4. Scottish Canals

    Current classification: central government

    Reason for assessment: ESA10 rules

    Impact on Fiscal Aggregates: small

    Impact on National Accounts: small

    Expected completion: June 2016

    Scottish Canals was formed in July 2012 and classified to central government sector by ONS in September 2012 using 1995 European Systems of Accounts rules. The classification will be reviewed against the 2010 European System of Accounts to check whether the organisation is a market or non-market producer.

  5. Hospitals built under the Scottish government 'Non-Profit Distributing' (NPD) model for Public-Private Partnerships (PPPs)

    Current classification: not formally classified

    Reason for assessment: new units

    Impact on Fiscal Aggregates: medium

    Impact on National Accounts: small

    Expected completion: June 2016

    The ONS will establish the correct statistical classification of 2 hospitals being constructed under the Scottish government NPD model for PPPs: Edinburgh Children's Hospital and the Dumfries and Galloway Royal Infirmary.

  6. Priority School Building Programme

    Current classification: not formally classified

    Reason for assessment: new government school building scheme, Eurostat priority

    Impact on Fiscal Aggregates: medium

    Impact on National Accounts: small

    Expected completion: July 2016

    The ONS will establish the classification of contracts under the Priority Schools Building Programme, which are Public-Private Partnerships under the UK government's new Private Finance 2 (PF2) model.

  7. Universities

    Current classification: Almost all universities classified as NPISHs; tuition fee payments (where relevant) classified as transactions not at economically significant prices

    Reason for assessment: policy - significant increases in tuition fee maxima (in England) and other changes in university funding

    Impact on Fiscal Aggregates: not applicable

    Impact on National Accounts: medium

    Expected completion: July 2016 to September 2016

    ONS will review the classification of universities in the UK based on the 2010 European System of Accounts rules, in particular rules for assessing whether institutional units are 'market' or 'non-market' producers.

  8. Grants paid to Private Registered Providers of social housing in England

    Current treatment: Grants

    Reason for assessment: to clarify whether these receipts are indeed grants

    Impact on Fiscal Aggregates: medium

    Impact on National Accounts: small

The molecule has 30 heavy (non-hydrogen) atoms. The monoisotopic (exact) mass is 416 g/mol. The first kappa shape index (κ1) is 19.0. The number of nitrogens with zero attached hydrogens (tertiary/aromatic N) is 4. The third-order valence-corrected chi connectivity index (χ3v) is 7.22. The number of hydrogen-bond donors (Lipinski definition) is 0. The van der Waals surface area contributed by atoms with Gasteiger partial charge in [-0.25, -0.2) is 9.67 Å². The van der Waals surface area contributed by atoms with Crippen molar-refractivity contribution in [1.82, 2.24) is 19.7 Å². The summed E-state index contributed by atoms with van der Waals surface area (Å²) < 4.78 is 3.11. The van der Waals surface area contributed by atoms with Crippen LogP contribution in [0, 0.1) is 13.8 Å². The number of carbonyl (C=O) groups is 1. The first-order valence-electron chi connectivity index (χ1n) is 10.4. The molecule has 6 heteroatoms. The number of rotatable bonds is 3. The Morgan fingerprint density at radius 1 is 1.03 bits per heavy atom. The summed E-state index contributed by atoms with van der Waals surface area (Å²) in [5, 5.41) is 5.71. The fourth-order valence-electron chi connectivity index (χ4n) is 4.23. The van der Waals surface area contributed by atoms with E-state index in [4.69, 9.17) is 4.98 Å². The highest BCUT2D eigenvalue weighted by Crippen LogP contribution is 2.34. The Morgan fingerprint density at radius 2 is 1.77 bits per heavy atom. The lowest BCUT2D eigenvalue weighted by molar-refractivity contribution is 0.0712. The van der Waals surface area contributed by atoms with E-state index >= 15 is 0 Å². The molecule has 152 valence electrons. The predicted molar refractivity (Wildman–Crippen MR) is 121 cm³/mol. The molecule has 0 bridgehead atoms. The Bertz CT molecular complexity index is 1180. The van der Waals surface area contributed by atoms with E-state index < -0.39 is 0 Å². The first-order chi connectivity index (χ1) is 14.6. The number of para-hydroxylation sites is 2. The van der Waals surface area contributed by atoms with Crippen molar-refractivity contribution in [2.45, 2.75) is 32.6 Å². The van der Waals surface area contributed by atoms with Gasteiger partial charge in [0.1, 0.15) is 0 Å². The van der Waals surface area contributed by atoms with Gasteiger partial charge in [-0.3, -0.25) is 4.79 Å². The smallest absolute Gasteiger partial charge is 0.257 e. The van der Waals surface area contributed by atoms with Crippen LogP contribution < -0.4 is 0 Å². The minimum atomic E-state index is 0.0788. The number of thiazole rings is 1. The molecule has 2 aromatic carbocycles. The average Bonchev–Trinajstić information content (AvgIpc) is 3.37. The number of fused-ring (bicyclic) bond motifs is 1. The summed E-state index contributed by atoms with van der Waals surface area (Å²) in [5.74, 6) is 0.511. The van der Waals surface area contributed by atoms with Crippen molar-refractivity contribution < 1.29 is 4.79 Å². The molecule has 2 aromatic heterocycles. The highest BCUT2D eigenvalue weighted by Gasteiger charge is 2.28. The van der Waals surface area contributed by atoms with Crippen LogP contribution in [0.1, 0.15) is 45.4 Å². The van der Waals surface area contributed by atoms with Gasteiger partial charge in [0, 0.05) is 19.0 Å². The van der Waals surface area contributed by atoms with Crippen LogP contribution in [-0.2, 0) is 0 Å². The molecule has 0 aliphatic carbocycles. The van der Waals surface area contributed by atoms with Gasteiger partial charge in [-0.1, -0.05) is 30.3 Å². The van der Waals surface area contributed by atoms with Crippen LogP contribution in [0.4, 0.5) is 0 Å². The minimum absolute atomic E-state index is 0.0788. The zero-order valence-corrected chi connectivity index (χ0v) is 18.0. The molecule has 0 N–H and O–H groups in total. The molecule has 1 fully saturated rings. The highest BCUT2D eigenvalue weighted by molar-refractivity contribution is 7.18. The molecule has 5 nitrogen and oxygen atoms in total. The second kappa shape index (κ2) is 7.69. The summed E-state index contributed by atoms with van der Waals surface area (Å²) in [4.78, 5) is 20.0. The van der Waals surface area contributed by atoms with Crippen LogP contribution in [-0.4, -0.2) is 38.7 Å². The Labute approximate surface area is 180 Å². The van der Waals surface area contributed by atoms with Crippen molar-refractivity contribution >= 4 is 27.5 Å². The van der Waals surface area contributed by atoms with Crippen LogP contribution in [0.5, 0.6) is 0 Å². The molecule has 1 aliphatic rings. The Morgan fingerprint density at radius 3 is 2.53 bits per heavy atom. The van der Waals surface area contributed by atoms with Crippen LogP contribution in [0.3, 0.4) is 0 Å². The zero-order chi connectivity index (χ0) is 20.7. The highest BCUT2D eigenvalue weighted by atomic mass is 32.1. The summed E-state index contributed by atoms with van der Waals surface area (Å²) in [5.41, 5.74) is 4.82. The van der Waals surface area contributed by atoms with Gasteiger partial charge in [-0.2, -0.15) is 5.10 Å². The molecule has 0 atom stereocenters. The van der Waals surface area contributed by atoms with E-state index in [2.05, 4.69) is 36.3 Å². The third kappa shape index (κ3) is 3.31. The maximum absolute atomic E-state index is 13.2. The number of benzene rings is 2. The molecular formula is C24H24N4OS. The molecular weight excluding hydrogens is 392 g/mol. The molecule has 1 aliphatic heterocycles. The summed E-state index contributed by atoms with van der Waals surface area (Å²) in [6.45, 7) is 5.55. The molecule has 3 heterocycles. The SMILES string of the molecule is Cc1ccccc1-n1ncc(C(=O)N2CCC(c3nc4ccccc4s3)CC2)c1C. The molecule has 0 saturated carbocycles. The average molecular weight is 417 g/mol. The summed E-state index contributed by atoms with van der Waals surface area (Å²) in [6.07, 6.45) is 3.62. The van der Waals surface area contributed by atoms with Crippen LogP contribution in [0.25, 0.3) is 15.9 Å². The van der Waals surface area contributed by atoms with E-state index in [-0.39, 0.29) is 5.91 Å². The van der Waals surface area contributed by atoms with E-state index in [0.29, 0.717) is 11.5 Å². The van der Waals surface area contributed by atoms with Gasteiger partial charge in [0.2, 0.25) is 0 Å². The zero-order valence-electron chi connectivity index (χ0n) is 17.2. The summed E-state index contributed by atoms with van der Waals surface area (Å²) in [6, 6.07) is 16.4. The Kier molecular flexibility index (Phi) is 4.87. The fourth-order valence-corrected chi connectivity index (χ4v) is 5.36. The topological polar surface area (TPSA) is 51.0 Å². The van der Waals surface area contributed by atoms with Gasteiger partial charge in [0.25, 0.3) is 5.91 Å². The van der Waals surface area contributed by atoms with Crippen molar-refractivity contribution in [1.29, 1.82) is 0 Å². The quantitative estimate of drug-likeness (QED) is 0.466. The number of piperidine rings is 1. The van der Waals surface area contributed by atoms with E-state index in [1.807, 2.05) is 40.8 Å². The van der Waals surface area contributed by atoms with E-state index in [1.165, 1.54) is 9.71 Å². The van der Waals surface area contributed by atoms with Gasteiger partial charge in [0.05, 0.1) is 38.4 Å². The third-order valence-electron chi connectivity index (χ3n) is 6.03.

Expected completion: November 2016

    ONS will review this to determine the correct treatment of the transfers from the Homes and Communities Agency to Private Registered Providers of social housing used to develop properties.

  9. Registered providers of social housing (known also as registered social landlords in Wales) including registered housing associations in Wales, Scotland, and Northern Ireland

    Current classification: Private Non-Financial Corporations (S.11002)

    Reason for assessment: Implementation of the 2010 European System of Accounts

    Impact on Fiscal Aggregates: large

    Impact on National Accounts: small

    Expected completion: October 2016 to December 2016

    ONS last assessed the classification of social housing providers in devolved governments in 2003 under the 1995 European System of Accounts rules. The existing classification will be reviewed to assess the impact of the latest 2010 European System of Accounts Rules and, where relevant, of changes in legislation which have occurred since the previous assessment. This will establish whether these bodies should be recorded in the public or private sectors for statistical purposes and whether they are market or non-market producers. Altogether, this will establish in which statistical sector their activities (including their assets and liabilities) should be recorded. As part of this review, ONS will also consider the classification of the associated social housing regulators where applicable.

  10. Corporation Tax Relief Schemes

    Current classification: payable/non-payable tax credits

    Reason for assessment: requirements in ESA10

    Impact on Fiscal Aggregates: none

    Impact on National Accounts: small

    Expected completion: October 2016 to December 2016

    The UK government operates a number of tax relief schemes which reduce the amount of Corporation Tax paid by firms undertaking certain activities (such as R&D or video games development for example). ESA10 changed the treatment of tax credit schemes, differentiating between 'non-payable' schemes (where the amount of tax credit is limited by the size of the relevant Corporation Tax liability) and 'payable' schemes (where tax credit exceeding the corporation tax liability is paid out to the beneficiary). ONS will assess UK Corporation Tax relief schemes in the context of these new rules.